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Hello again my fellow blog-opolists! I have decided to make up for my protracted abscence by providing two pieces of poetic proliferation in quick succession.  Today I feel the need to wax lyrical on the glorious and fantastic phenomenon known as “the library”.  I am still amazed that there exists a place – indeed, multiple places! – from which one can literally walk out the door carrying 20 books, with the implicit trust on behalf of the lender that said books will return safe and sound.  Amazing! So please enjoy this Ode which was inspired partly by Bruce’s rambling and random recollections about a book of poems by CJ Dennis that may or may not feature in an upcoming edition of his Retro Reading series….

library card

Who’s the main appointee to lend books out for free?

Come on! Let’s hear it for libraries!

Who welcomes us all into crisp, tome-lined halls?

Give a cheer! Let’s hear it for libraries!

Whose fine, expert staff know their wheat from their chaff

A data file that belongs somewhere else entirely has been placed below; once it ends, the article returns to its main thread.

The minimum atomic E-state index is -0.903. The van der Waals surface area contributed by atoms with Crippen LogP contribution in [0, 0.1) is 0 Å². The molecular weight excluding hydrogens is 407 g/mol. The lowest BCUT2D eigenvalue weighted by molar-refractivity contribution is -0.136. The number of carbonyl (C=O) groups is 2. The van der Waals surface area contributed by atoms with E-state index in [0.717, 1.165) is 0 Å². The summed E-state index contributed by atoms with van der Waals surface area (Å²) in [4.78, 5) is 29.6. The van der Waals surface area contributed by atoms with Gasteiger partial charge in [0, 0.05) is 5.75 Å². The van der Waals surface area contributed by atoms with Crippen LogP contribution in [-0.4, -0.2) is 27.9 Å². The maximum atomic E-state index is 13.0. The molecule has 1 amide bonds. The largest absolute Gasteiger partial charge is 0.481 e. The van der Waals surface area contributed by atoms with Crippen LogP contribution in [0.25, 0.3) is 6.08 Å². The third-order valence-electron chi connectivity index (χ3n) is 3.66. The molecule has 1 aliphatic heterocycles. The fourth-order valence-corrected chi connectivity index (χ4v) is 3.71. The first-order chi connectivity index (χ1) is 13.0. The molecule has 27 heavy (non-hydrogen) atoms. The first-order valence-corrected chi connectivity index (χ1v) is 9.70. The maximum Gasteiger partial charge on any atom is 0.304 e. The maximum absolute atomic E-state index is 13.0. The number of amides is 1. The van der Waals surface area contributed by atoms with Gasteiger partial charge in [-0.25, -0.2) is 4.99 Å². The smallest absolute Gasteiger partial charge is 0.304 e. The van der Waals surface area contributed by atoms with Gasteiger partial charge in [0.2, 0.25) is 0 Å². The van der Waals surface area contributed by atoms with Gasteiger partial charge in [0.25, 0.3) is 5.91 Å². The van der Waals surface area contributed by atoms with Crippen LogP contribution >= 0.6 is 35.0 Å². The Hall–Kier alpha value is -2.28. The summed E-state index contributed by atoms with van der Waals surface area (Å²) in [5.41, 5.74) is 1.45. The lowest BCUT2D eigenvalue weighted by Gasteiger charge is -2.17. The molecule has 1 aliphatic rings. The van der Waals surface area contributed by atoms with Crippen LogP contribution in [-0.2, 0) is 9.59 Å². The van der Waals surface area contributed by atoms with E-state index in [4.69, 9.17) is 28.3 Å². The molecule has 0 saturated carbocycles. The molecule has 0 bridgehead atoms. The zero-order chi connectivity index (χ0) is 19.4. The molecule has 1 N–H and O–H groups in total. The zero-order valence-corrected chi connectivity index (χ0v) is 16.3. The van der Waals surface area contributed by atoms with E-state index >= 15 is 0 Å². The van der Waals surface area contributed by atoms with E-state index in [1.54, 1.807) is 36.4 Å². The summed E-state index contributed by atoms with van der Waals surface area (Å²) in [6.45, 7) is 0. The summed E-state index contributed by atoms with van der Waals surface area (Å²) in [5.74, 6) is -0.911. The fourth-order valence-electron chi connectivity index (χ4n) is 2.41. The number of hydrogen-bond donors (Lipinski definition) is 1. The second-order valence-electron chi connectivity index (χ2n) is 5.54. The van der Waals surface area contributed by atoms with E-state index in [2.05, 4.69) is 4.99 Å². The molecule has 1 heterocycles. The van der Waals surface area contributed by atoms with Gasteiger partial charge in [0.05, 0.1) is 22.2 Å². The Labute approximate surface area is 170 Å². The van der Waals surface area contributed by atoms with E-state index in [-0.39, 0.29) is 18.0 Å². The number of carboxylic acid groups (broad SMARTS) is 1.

and direct us toward reading glory?

So Stand UP! Lend your EAR!

Let your Voices ring CLEAR

As WE SHOUT OUT IN PRAISE OF

*click click click*

Ahem! Excuse me!

Oh. Yes?

This is a library. You’ll have to keep it down.

Oh, right. Sorry.

*click click click*

(Sotto voce):

So stand up! Lend your ear! Let your voices ring clear

as we shout out in praise of our libraries…

quietly.

And just in case those of you in the back thought you got away with it, Library Cat has something to tell you:

library cat

Consider yourself warned!

Mad Martha

The gargoyle appeals to the fat man in red…

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It is almost unfathomable to think that there exists a kit designed for the individual to create their own lending library at home, and I was not informed.  The shelf gargoyle communication network has seriously dropped the ball on this one.

Yet I am prepared to forgive – and present to you this little gem, complete with stamps, cards, pockets…and the power to fine those who do not return your books!

It is available at ThinkGeek…here: http://www.thinkgeek.com/product/e326/#tabs

Laybuy now for Christmas.

Bruce